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A busy month at Hogsprickle

August has been a really busy month at The Hogsprickle. A young hoglet about three-months-old was found near St Flannan’s with a nasty strimmer injury, which had caused a gaping wound along his back and the poor little guy had to have an emergency operation. Unfortunately, due to the extent of his wounds, he lost his fight. Two other hedgehogs came in with hind leg and foot injuries and again emergency operations were needed. These guys are doing well and will be ready for release in a few weeks. We also had a call about a female hedgehog who had fallen into a cattle grid. She had been there for perhaps a week or so and was very dehydrated and thin, she wasn’t expected to live the night. She had emergency fluids and treatment and after a day or so, she was eating and drinking well. She has put on weight and has had an injury on her hind leg …

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When the Wolf gave up the sofa

THERE are lots of theories on how wolves decided to interact with humans. Did we ‘adopt’ the cutest or the abandoned wolf cubs? Highly unlikely, as we now know, with scientific research, living with a sociable wolf as a family pet is next to impossible. Domestic dogs evolved from a group of wolves that came into contact with European hunter-gatherers between 18,800 and 32,100 years ago; this wolf has since died out. Can you imagine 32,100 years ago trying to hunt to feed your family, let alone a large wolf, who could kill you over a meal. The hunting hypothesis, that humans used wolves to hunt, doesn’t hold up. Humans were already successful hunters without wolves, more successful than every other large carnivore. People have a long history of eradicating wolves, rather than trying to adopt them. Over the last few centuries, almost every culture has hunted wolves to extinction. The most likely explanation is that they probably domesticated themselves. …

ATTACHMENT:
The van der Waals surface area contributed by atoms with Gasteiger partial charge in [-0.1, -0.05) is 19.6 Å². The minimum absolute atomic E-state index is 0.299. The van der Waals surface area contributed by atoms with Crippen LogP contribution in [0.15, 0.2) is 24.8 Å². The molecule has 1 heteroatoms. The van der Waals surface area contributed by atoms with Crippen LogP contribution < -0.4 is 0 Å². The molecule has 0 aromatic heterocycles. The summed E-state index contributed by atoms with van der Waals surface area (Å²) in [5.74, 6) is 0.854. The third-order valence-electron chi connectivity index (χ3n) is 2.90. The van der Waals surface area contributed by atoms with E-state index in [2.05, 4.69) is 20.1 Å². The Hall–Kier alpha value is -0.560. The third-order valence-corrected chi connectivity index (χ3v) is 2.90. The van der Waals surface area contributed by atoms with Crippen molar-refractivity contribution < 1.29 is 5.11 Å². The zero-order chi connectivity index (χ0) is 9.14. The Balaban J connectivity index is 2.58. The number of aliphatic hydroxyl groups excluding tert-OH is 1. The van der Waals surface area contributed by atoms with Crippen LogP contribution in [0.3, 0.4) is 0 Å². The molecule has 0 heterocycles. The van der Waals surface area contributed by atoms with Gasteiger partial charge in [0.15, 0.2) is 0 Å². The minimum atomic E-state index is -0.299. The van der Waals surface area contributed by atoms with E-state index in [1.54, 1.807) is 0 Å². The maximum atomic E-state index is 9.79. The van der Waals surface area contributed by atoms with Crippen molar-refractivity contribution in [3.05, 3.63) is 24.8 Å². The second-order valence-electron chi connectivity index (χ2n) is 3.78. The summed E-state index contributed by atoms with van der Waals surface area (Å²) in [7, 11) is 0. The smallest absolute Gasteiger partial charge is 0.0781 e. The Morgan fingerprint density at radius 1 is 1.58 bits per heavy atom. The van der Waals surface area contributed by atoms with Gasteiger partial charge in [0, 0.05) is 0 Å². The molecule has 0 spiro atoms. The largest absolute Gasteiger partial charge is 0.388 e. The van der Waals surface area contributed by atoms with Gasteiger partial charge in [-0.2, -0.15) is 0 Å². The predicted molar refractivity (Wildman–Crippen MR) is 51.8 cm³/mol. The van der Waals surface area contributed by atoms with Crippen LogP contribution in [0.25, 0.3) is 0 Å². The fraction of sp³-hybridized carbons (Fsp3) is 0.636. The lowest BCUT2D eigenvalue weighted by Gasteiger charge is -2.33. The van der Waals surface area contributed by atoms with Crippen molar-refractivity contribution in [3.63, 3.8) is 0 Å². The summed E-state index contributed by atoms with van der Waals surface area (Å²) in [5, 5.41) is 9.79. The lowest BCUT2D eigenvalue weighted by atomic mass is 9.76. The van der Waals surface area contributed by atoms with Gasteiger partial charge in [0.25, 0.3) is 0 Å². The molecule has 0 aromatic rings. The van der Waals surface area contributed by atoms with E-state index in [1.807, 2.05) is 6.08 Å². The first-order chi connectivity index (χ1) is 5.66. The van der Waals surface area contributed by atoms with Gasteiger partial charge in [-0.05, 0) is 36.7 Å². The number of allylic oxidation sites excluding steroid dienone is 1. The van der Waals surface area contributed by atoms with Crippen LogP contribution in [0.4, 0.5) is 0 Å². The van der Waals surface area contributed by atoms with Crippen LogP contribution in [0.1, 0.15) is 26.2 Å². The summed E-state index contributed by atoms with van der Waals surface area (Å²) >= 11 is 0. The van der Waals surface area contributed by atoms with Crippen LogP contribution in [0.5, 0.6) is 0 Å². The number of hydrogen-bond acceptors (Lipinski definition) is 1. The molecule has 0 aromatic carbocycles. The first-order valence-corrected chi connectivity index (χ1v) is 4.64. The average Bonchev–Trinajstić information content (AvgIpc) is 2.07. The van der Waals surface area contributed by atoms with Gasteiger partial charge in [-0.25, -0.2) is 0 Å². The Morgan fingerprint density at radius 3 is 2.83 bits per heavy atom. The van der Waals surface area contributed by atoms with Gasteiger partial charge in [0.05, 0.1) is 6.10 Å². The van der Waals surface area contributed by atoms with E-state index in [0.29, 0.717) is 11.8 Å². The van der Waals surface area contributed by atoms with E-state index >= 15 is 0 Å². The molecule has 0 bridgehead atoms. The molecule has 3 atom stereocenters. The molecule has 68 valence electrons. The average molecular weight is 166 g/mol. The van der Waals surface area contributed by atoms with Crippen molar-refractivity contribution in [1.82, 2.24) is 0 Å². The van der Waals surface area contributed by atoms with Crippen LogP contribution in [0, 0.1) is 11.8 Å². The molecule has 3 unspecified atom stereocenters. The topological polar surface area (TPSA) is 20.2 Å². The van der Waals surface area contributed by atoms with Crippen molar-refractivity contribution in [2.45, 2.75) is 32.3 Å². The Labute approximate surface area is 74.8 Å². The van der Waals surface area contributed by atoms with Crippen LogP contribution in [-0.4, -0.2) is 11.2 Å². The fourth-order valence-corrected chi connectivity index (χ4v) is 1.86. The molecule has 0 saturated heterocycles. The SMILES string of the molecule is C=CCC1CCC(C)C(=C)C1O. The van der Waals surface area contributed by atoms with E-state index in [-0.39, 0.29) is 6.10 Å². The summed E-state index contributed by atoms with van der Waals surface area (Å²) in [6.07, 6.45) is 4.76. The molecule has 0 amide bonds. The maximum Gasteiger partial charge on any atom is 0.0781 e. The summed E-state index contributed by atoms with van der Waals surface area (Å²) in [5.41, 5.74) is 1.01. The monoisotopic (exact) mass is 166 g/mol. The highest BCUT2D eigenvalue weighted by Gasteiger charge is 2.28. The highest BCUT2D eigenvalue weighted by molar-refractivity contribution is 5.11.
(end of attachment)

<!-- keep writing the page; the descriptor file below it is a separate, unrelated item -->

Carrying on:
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Sad news from the hedge

THE news from the hedge this week is not happy. This week, we have had a few hedgehogs arrive that haven’t survived their encounters with humans. One little female came in as she had been found by her rescuer after someone had let their dogs “play with her”. The poor wee thing was traumatised and had multiple wounds and died before I could get her to a vet to help; she was also pregnant. Another hedgehog, this time a male, had been seen by his rescuer out in the day on the lawn. He had been there three days before the man who owned the house phoned me for advice. He came to The Hogsprickle very cold, dehydrated and thin; he didn’t survive the night. Sadly, one of my colleagues at the hedgehog rescue in Dublin phoned me for advice about a spikey butt they had that was having seizures due to slug-pellet poisoning. This poor animal died a slow …

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No more crying wolf

IN recent times, the dog-owning public have been bombarded with dog training entertainment programmes. Some, worryingly, have a “do not try this at home” warning. Pet dogs are being subject to all sorts of training and behaviour modification techniques borne out of wolf pack, dominance theory and now DIY TV programmes. Our domestic dog, canine lupis familiaris, is the most diverse species on earth and not a small wolf in the house. We have manipulated dogs both physically and behaviourally according to our needs, therefore up-to-date methods of training and problem solving looks to the breed’s need for reinforcing rewards. Many traditional trainers use dominance, rank reduction and pack theory techniques, based on flawed observations of captive wolves, canine lupis, in the 1940s. Typically, punitive/traditional trainers use confrontational techniques and equipment, delivering an unpleasant or painful consequence to a disagreeable behaviour, called positive punishment. Studies have shown that it is no longer acceptable or necessary to use such outdated and …